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A misguided notion about "Facebook for the enterprise"

We've been hearing about "Facebook for the enterprise" for a few years now. Lately the buzz has gotten louder with companies such as Microsoft releasing SharePoint 2010. There's also Cisco, which has been dripping out information about its Quad collaboration platform over the past few months, and is expected to release full details at the Enterprise 2.0 Conference next week in Boston.

With these developments, you have to wonder, how social do we really want or need to be when we're at work? The overriding hope seems to be that social technologies have been so successful in day-to-day life that there must be a corollary within our work lives.

I have personally looked at a number of these products and sure enough, they offer colleague connections, personal home pages, watch lists, and calendaring. They offer collaboration, instant messaging, and meeting spaces, claiming that companies will increase their productivity and improve communication. But as of yet, I have seen no statistics that would suggest those claims match reality.

I do not want to suggest, however, that I see no value to social technologies. But I can't help thinking these companies have taken their eye off the ball in their rush to jump on the social bandwagon. The ball, in this case, is real use cases for social technology wrapped around a crucial business problem.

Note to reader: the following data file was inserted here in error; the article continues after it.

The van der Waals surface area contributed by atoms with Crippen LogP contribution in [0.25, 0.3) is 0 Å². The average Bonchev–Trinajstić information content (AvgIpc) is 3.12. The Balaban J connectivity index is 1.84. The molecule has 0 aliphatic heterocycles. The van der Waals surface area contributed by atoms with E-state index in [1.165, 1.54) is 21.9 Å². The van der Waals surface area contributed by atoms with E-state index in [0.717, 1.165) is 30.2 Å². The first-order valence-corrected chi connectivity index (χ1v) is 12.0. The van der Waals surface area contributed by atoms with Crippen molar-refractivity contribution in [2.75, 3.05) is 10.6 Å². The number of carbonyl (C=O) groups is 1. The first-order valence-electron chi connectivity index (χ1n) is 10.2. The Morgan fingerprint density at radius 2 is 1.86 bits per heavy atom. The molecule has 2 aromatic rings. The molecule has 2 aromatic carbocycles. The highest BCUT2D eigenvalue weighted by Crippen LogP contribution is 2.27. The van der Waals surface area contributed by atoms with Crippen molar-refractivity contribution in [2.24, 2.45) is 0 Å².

Increased productivity and improved communication are nice goals, but gathering real ROI around this is, and always has been, very difficult unless contextualized around a specific business issue.

I remember when instant messaging was a hot technology that eventually made its way into the enterprise. Improved communication was the order of the day. I also remember working at several companies that very quickly banned instant messaging tools as productivity took a hit with all the distracting messages flying around that usually centered on the best location for lunch.

My prediction for these tools is that very few will survive, and the independent, smaller companies in this space will eventually be bought as the market comes down off its "social high." Social technology will not go away, but if I were a software buyer, I would seek out social tools that address a compelling business problem and really add value to the bottom line.

Giving every employee their own Facebook-like homepage with customizable widgets and instant communication tools might just start the intense "where do we go for lunch?" debate all over again. What do you think?

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